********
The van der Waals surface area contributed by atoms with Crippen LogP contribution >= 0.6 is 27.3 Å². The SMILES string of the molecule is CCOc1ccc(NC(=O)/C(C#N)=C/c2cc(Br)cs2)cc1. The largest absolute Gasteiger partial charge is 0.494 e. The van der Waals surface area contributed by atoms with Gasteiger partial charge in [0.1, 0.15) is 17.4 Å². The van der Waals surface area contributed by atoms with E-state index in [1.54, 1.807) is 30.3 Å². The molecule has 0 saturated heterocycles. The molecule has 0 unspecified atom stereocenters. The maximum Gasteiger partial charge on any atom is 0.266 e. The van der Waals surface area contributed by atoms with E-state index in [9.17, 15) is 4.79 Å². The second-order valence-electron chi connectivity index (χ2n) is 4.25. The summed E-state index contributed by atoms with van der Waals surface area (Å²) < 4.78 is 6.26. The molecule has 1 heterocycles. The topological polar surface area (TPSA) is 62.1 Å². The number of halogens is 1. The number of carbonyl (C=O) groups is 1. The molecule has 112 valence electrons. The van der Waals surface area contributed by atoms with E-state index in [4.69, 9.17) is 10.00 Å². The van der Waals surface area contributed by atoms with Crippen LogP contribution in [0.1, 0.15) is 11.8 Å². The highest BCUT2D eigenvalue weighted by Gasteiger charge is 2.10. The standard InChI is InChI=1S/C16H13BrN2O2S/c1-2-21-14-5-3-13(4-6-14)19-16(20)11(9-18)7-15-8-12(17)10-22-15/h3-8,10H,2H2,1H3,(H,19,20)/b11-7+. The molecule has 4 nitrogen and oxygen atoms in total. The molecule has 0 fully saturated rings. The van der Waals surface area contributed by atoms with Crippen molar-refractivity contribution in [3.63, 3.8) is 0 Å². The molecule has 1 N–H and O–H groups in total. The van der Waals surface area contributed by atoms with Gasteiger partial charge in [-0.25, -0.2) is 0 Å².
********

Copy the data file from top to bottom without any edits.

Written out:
The van der Waals surface area contributed by atoms with Crippen LogP contribution >= 0.6 is 27.3 Å². The SMILES string of the molecule is CCOc1ccc(NC(=O)/C(C#N)=C/c2cc(Br)cs2)cc1. The largest absolute Gasteiger partial charge is 0.494 e. The van der Waals surface area contributed by atoms with Gasteiger partial charge in [0.1, 0.15) is 17.4 Å². The van der Waals surface area contributed by atoms with E-state index in [1.54, 1.807) is 30.3 Å². The molecule has 0 saturated heterocycles. The molecule has 0 unspecified atom stereocenters. The maximum Gasteiger partial charge on any atom is 0.266 e. The van der Waals surface area contributed by atoms with E-state index in [9.17, 15) is 4.79 Å². The second-order valence-electron chi connectivity index (χ2n) is 4.25. The summed E-state index contributed by atoms with van der Waals surface area (Å²) < 4.78 is 6.26. The molecule has 1 heterocycles. The topological polar surface area (TPSA) is 62.1 Å². The number of halogens is 1. The number of carbonyl (C=O) groups is 1. The molecule has 112 valence electrons. The van der Waals surface area contributed by atoms with E-state index in [4.69, 9.17) is 10.00 Å². The van der Waals surface area contributed by atoms with Crippen LogP contribution in [0.1, 0.15) is 11.8 Å². The highest BCUT2D eigenvalue weighted by Gasteiger charge is 2.10. The standard InChI is InChI=1S/C16H13BrN2O2S/c1-2-21-14-5-3-13(4-6-14)19-16(20)11(9-18)7-15-8-12(17)10-22-15/h3-8,10H,2H2,1H3,(H,19,20)/b11-7+. The molecule has 4 nitrogen and oxygen atoms in total. The molecule has 0 fully saturated rings. The van der Waals surface area contributed by atoms with Crippen molar-refractivity contribution in [3.63, 3.8) is 0 Å². The molecule has 1 N–H and O–H groups in total. The van der Waals surface area contributed by atoms with Gasteiger partial charge in [-0.25, -0.2) is 0 Å².